The Catholic Diocese of Fort Worth, long an opponent of predatory lending, is formally asking the city of Fort Worth to join other Texas cities in adopting strict regulations on payday loans.
Fort Worth Bishop Michael Olson issued the call to the City Council Tuesday in response to new rules recently proposed by the U.S. Consumer Financial Protection Bureau. It follows action by the Arlington City Council last fall, which passed regulations designed to protect low-income consumers from overusing the high-interest products.
Fort Worth apparently remains the only big Texas city without regulations. About 35 other cities have regulations that limit the size of loans and fees companies can charge, among other things.
We must halt the unscrupulous lenders from targeting the poor and most vulnerable among us.
Bishop Michael Olson, head of the Catholic Diocese of Fort Worth
Never miss a local story.
“We must halt the unscrupulous lenders from targeting the poor and most vulnerable among us,” Olson said in a statement. “In tandem, good local payday lending regulations and the proposed federal rules will greatly assist those in desperate financial straits from becoming hostages of unscrupulous payday lenders.”
Payday loans are typically small-dollar loans, due for repayment in two to four weeks, made to borrowers who don’t have access to credit cards or traditional lenders. They carry fees that translate to annual interest rates upwards of 300 percent, and can be renewed, which consumer advocates say leads to a cycle of debt.
In May of 2014, then-City Manager Tom Higgins briefed the Fort Worth council on what other Texas cities were doing. But his report suggested that the timing for regulations in Fort Worth was not good and that the council should await the outcome of lawsuits filed against ordinances in other cities.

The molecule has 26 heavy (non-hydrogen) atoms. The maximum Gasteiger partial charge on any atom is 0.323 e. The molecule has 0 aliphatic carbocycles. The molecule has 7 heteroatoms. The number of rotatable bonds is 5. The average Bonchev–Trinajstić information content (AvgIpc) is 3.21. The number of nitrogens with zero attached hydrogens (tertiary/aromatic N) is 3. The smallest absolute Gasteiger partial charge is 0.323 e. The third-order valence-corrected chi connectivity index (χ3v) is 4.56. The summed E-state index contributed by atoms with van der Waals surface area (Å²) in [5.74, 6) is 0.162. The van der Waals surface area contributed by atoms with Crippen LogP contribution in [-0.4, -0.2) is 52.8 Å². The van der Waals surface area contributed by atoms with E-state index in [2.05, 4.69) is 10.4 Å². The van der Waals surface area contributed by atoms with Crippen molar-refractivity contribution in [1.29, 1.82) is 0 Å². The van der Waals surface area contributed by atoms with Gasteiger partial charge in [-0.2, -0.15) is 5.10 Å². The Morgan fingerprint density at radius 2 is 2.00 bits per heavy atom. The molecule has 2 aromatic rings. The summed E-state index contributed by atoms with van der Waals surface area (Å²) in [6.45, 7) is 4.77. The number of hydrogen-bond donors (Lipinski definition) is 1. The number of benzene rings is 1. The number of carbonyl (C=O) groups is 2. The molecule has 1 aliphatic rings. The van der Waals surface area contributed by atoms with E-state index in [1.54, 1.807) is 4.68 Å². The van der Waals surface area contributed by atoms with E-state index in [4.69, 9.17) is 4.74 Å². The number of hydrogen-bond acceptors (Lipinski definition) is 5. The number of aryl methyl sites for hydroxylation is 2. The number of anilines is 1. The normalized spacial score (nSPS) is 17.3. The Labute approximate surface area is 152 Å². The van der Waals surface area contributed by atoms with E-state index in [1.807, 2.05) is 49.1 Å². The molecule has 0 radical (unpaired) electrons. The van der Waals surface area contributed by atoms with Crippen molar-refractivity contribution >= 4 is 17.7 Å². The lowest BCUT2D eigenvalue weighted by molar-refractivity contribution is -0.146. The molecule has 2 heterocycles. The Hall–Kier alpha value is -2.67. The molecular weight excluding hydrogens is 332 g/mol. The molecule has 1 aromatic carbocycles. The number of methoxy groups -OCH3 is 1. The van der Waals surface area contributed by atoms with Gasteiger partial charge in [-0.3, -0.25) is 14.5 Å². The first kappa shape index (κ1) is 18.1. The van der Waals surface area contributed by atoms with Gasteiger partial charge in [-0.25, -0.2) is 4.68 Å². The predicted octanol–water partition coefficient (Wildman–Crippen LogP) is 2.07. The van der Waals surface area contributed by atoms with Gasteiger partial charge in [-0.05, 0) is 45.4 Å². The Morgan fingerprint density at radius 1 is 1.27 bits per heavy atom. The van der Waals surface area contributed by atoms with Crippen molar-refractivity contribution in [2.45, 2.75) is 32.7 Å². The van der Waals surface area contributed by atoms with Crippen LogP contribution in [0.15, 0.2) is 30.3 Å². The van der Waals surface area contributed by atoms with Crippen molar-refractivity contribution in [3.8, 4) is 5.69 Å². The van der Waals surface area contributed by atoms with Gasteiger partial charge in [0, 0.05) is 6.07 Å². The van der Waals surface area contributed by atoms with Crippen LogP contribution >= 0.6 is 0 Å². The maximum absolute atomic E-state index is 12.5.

Since then, the issue has fallen through the cracks. Shortly after issuing his report, Higgins retired. The new city manager, David Cooke, took over on June 30, 2014.
Cooke said Wednesday he has not received a letter from the diocese regarding its request, but added he’d need to do some research regarding what is covered by state and federal law before considering if a local ordinance is needed.
Mayor Pro Tem Sal Espino said he wanted the city staff to look into an ordinance two years ago, but the consensus was to wait and see what the federal government was going to do. Now Espino said he may again consider asking for a staff report on the issue.
Earlier this month, the Consumer Financial Protection Bureau issued proposed rules that would require lenders to make sure borrowers have the ability to repay their loans and stop repeated attempts to debit bank accounts for loan payments. The public can comment on the proposed regulations until Sept. 14.
The Texas Catholic Conference has made payday lending a priority issue since 2009.
In November of 2015, St. Joseph Catholic Church in Arlington, a parish in the Fort Worth Diocese, and the Texas Catholic Conference worked to help Arlington strengthen rules for payday, auto title and other short-term loans.
In Arlington, for example, loans are limited to 20 percent of a borrower’s gross monthly income and auto-title loans are limited to 70 percent of the vehicle’s value, or 3 percent of the borrower’s gross annual income.
Fort Worth is home of Cash America International, the large pawn shop chain that also engaged in payday lending. In April, Cash America agreed to merge with Arlington-based First Cash Financial Services. Both have been backing out of the payday lending business as federal, state and local regulators sought restrictions.
Instead, the new company combined company, to be based in Fort Worth, will focus on their pawnshop operations.